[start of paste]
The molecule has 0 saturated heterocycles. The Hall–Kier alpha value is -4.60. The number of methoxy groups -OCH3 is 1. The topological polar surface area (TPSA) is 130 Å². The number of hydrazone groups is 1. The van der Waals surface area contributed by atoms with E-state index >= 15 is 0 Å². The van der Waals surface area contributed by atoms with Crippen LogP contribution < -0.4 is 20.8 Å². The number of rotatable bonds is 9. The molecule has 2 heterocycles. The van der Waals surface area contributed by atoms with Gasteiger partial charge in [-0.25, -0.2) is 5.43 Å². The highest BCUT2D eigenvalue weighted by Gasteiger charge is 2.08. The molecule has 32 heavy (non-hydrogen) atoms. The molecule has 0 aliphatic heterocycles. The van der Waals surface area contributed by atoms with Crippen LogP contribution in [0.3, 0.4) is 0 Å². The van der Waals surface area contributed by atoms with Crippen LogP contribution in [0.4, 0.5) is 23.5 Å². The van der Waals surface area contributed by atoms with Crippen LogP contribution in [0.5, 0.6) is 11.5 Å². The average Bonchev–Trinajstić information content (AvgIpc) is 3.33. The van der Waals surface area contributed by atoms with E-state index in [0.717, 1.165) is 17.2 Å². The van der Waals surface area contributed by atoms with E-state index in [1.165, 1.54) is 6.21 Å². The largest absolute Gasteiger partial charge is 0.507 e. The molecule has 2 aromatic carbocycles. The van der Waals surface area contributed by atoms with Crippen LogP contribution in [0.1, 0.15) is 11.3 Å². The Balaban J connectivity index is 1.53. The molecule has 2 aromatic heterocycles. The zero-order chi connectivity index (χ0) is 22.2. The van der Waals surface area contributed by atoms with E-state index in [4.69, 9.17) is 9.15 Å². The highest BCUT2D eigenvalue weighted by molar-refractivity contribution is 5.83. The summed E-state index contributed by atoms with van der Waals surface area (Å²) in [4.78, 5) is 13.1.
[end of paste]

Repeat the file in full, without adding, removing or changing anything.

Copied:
The molecule has 0 saturated heterocycles. The Hall–Kier alpha value is -4.60. The number of methoxy groups -OCH3 is 1. The topological polar surface area (TPSA) is 130 Å². The number of hydrazone groups is 1. The van der Waals surface area contributed by atoms with E-state index >= 15 is 0 Å². The van der Waals surface area contributed by atoms with Crippen LogP contribution < -0.4 is 20.8 Å². The number of rotatable bonds is 9. The molecule has 2 heterocycles. The van der Waals surface area contributed by atoms with Gasteiger partial charge in [-0.25, -0.2) is 5.43 Å². The highest BCUT2D eigenvalue weighted by Gasteiger charge is 2.08. The molecule has 32 heavy (non-hydrogen) atoms. The molecule has 0 aliphatic heterocycles. The van der Waals surface area contributed by atoms with Crippen LogP contribution in [0.3, 0.4) is 0 Å². The van der Waals surface area contributed by atoms with Crippen LogP contribution in [0.4, 0.5) is 23.5 Å². The van der Waals surface area contributed by atoms with Crippen LogP contribution in [0.5, 0.6) is 11.5 Å². The average Bonchev–Trinajstić information content (AvgIpc) is 3.33. The van der Waals surface area contributed by atoms with E-state index in [0.717, 1.165) is 17.2 Å². The van der Waals surface area contributed by atoms with E-state index in [1.165, 1.54) is 6.21 Å². The largest absolute Gasteiger partial charge is 0.507 e. The molecule has 2 aromatic carbocycles. The van der Waals surface area contributed by atoms with Crippen LogP contribution in [0.1, 0.15) is 11.3 Å². The Balaban J connectivity index is 1.53. The molecule has 2 aromatic heterocycles. The zero-order chi connectivity index (χ0) is 22.2. The van der Waals surface area contributed by atoms with E-state index in [4.69, 9.17) is 9.15 Å². The highest BCUT2D eigenvalue weighted by molar-refractivity contribution is 5.83. The summed E-state index contributed by atoms with van der Waals surface area (Å²) in [4.78, 5) is 13.1.